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Old 01-07-2010, 02:46 PM   #1
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Running the generator while on shore power?

We have a 2003 Itasca Suncruiser 38G with an Onan 5500 watt generator. We live in the camper full time and it's cold outside. I had a habit in our 95 Itasca to run the generator weekly when dumping the black tank to keep the generator happy and ready to start if needed. I ran the generator under no load since I didn't unhook the shore line and plug into the generator outlet. Also we took short trips often and I ran the generator under load every change I got. We also lost power more times that I can count.

Our 2003 has an automatic transfer switch. We were told on the walk through not to run the generator with the shore line plugged in since that can mess the Intelapower system up.

Does running the generator while plugged into shore power create a problem for the electical system?

If so I've been thinking of turning off the generator output circuit breakers and then running the generator. Is that a good solution to the problem?

Thanks, stay warm.
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Old 01-07-2010, 02:58 PM   #2
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There are electronic switch over circuits to go from generator to shore power and back. I don't like running both at the same time, but I'm not sure if it really hurts anything. I shut off all high power consummers b4 going on generator or back. The generator's breaker will trip easily if coming online with a heavy load so I switch-over and come up gracefully.

Onan's operator book said something about running the generator once/month for 4 hrs under a 50 % load. The generator needs the load for the monthly run.
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Old 01-07-2010, 03:32 PM   #3
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I started up the gen set, same one you have, one time forgetting it was plugged into shore power (where I store it). The system didn't like it. No real damage, it tripped a couple breakers, including one on the gen set.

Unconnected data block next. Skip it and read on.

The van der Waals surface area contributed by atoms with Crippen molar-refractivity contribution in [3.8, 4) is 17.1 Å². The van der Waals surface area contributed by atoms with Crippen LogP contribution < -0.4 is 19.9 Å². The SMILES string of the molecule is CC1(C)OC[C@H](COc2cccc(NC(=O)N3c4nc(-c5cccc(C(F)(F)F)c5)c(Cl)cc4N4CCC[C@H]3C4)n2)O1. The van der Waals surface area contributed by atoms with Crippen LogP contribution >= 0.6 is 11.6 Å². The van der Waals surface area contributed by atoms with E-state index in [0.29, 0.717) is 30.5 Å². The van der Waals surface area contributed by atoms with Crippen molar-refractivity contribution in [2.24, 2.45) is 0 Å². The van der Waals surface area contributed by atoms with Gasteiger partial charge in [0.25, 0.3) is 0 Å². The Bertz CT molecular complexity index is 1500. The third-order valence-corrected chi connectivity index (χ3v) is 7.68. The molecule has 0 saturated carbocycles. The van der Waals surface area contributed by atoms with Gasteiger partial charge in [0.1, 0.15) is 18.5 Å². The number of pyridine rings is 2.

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Old 01-07-2010, 04:19 PM   #4
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Okay to keep shore power while running gen set but all loads should be turned off during switch over.
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Old 01-07-2010, 07:18 PM   #5
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I think most auto transfer switches default to genset. So if you're connected to shore power and start the genset the transfer switch will transfer to genset supply until genset is shut down.
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Old 01-07-2010, 08:16 PM   #6
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I understand, in theory, there is no problem to start your generator and put loads on it to exercise it; even when plugged up to shore power. The transfer switch will transfer the power source from shore power to the generator and therefore the shore power is no longer coming into the coach. All generators should not be started and just run at an idle; that is bad for any engine. When you turn off the generator the transfer switch drops the generator source and picks up the shore power. (This sudden jump back can be hard on some circuits depending on what is and can confuse the energy management system but normally it will recover. To avoid the confusion, I personaly just disconnect the shore power before starting the generator; give it a load and when I am done, shut off the generator and plug the shore power back in. I'm like a manual transfer switch but therfore don't confuse the EMS. Make sense? This help?